Monitoring and assessment of a cross-passage twin tunnel long-term performance using wireless sensor network

Thumbnail Image
Wang, Chao
Friedman, Miles
Li, Zili
Journal Title
Journal ISSN
Volume Title
Canadian Science Publishing
Research Projects
Organizational Units
Journal Issue
The monitoring and assessment of ageing underground tunnels is critical to ensure their serviceability, stability, and safety as arteries for a transport network in the long term. This paper first comprehensively reviewed the long-term tunnel performance monitoring case studies, aimed at highlighting the limited field monitoring data and identifying research gaps. It was found that previous studies largely focused on the performance of single tunnel sections subject to short-term disturbances (e.g., adjacent excavation), whereas limited efforts concentrated on the long-term performance of twin tunnels, let alone those with cross passages, under the influence of deteriorations. To this end, a Wireless Sensor Network (WSN) was deployed at a critical vehicle cross passage (VCP) twin tunnel section of Dublin Port Tunnel to monitor its long-term ageing performance with time, in addition to the existing long-term water leakage and lining crack monitoring. The evolvement of lining crack and water leakage since 2010 indicated the progressive deteriorations of the monitoring section, and the deployed WSN monitoring of lining inclination demonstrated a robust sensor deployment layout and monitoring plan for (quasi) real-time monitoring for a confined underground cross passage twin tunnel network. An analytical solution was proposed to convert tunnel inclination to horizontal deformation, with the converted measurements suggesting that even more than one decade after construction, both twin tunnels are still moving horizontally towards the VCP centreline in the long term, primarily due to twin tunnel interaction. Along tunnel longitudinal direction, the closer to the VCP, the greater tunnel deformation rate is, revealing the effect of cross passage on tunnel differential longitudinal behaviour, in agreement with hypotheses and numerical results in previous studies. The field observations were believed to be attributed to the two mechanisms which are hydro-geological degradation of the surrounding ground and hydro-mechanical deterioration of the tunnel, where the correlation between tunnel deformation and deteriorations was detailed.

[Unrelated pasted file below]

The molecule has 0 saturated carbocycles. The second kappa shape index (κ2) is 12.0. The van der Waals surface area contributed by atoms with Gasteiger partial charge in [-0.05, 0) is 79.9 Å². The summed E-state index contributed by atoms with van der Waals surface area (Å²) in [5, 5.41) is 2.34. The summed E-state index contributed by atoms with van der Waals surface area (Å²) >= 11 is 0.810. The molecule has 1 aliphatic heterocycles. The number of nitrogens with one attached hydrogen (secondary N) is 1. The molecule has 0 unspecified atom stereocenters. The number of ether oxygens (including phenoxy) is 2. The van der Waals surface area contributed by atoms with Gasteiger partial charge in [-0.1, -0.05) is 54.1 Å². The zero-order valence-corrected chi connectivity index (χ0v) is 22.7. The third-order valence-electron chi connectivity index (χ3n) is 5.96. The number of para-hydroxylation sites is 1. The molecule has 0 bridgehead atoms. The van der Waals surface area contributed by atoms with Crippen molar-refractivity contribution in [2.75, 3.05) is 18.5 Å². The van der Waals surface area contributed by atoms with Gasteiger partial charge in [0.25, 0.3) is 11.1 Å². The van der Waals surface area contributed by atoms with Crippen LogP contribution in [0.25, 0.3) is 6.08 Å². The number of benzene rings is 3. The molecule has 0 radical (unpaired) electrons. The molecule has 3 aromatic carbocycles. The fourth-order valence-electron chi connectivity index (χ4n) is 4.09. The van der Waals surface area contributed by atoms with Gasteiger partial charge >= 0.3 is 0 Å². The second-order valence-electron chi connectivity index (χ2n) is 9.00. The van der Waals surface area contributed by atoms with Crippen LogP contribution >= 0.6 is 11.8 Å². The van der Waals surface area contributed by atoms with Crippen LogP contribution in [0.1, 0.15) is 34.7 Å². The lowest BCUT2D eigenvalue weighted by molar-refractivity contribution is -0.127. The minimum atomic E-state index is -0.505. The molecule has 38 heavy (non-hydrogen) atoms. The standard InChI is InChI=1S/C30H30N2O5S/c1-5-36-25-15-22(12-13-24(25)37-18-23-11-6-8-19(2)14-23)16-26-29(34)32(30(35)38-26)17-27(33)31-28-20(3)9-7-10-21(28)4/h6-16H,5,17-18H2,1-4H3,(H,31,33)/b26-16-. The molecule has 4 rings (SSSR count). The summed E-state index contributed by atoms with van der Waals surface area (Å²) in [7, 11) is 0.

Wireless sensor network , Tunnel deterioration , Cross passage , Twin-tunnel interaction , Long-term ageing performance
Wang, C., Friedman, M. and Li, Z. (2023) ‘Monitoring and assessment of a cross-passage twin tunnel long-term performance using wireless sensor network’, Canadian Geotechnical Journal, 60(8), pp. 1140–1160. Available at:
Link to publisher’s version
© 2023 The Author(s).